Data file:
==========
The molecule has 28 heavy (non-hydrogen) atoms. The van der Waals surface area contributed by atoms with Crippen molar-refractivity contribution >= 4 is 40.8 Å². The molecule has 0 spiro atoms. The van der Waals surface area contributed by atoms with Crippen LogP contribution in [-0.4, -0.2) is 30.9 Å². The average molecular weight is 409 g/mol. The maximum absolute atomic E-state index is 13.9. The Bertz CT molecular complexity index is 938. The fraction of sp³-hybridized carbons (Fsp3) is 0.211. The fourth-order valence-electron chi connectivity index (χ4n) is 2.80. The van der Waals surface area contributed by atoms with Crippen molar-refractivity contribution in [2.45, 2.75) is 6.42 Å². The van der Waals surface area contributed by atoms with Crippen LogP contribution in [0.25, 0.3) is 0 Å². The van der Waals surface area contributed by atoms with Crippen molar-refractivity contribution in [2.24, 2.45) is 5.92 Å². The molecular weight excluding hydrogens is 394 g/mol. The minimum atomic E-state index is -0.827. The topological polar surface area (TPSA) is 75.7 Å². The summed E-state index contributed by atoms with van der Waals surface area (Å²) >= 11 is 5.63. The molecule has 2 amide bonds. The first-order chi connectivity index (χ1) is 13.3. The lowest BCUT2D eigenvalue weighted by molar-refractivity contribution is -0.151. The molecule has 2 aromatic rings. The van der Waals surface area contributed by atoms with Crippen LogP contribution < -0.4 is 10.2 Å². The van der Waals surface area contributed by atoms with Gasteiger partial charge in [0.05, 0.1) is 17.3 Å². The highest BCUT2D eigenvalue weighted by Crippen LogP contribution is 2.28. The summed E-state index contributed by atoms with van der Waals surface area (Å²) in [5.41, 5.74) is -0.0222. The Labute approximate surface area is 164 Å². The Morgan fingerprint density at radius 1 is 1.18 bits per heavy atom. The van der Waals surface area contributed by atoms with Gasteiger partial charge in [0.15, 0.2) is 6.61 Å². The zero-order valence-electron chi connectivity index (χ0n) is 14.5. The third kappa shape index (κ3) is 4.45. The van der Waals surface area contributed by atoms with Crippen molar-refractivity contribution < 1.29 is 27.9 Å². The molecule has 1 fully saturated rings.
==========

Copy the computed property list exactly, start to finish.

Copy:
The molecule has 28 heavy (non-hydrogen) atoms. The van der Waals surface area contributed by atoms with Crippen molar-refractivity contribution >= 4 is 40.8 Å². The molecule has 0 spiro atoms. The van der Waals surface area contributed by atoms with Crippen LogP contribution in [-0.4, -0.2) is 30.9 Å². The average molecular weight is 409 g/mol. The maximum absolute atomic E-state index is 13.9. The Bertz CT molecular complexity index is 938. The fraction of sp³-hybridized carbons (Fsp3) is 0.211. The fourth-order valence-electron chi connectivity index (χ4n) is 2.80. The van der Waals surface area contributed by atoms with Crippen molar-refractivity contribution in [2.45, 2.75) is 6.42 Å². The van der Waals surface area contributed by atoms with Crippen LogP contribution in [0.25, 0.3) is 0 Å². The van der Waals surface area contributed by atoms with Crippen molar-refractivity contribution in [2.24, 2.45) is 5.92 Å². The molecular weight excluding hydrogens is 394 g/mol. The minimum atomic E-state index is -0.827. The topological polar surface area (TPSA) is 75.7 Å². The summed E-state index contributed by atoms with van der Waals surface area (Å²) >= 11 is 5.63. The molecule has 2 amide bonds. The first-order chi connectivity index (χ1) is 13.3. The lowest BCUT2D eigenvalue weighted by molar-refractivity contribution is -0.151. The molecule has 2 aromatic rings. The van der Waals surface area contributed by atoms with Crippen LogP contribution < -0.4 is 10.2 Å². The van der Waals surface area contributed by atoms with Gasteiger partial charge in [0.05, 0.1) is 17.3 Å². The highest BCUT2D eigenvalue weighted by Crippen LogP contribution is 2.28. The summed E-state index contributed by atoms with van der Waals surface area (Å²) in [5.41, 5.74) is -0.0222. The Labute approximate surface area is 164 Å². The Morgan fingerprint density at radius 1 is 1.18 bits per heavy atom. The van der Waals surface area contributed by atoms with Gasteiger partial charge in [0.15, 0.2) is 6.61 Å². The zero-order valence-electron chi connectivity index (χ0n) is 14.5. The third kappa shape index (κ3) is 4.45. The van der Waals surface area contributed by atoms with Crippen molar-refractivity contribution < 1.29 is 27.9 Å². The molecule has 1 fully saturated rings.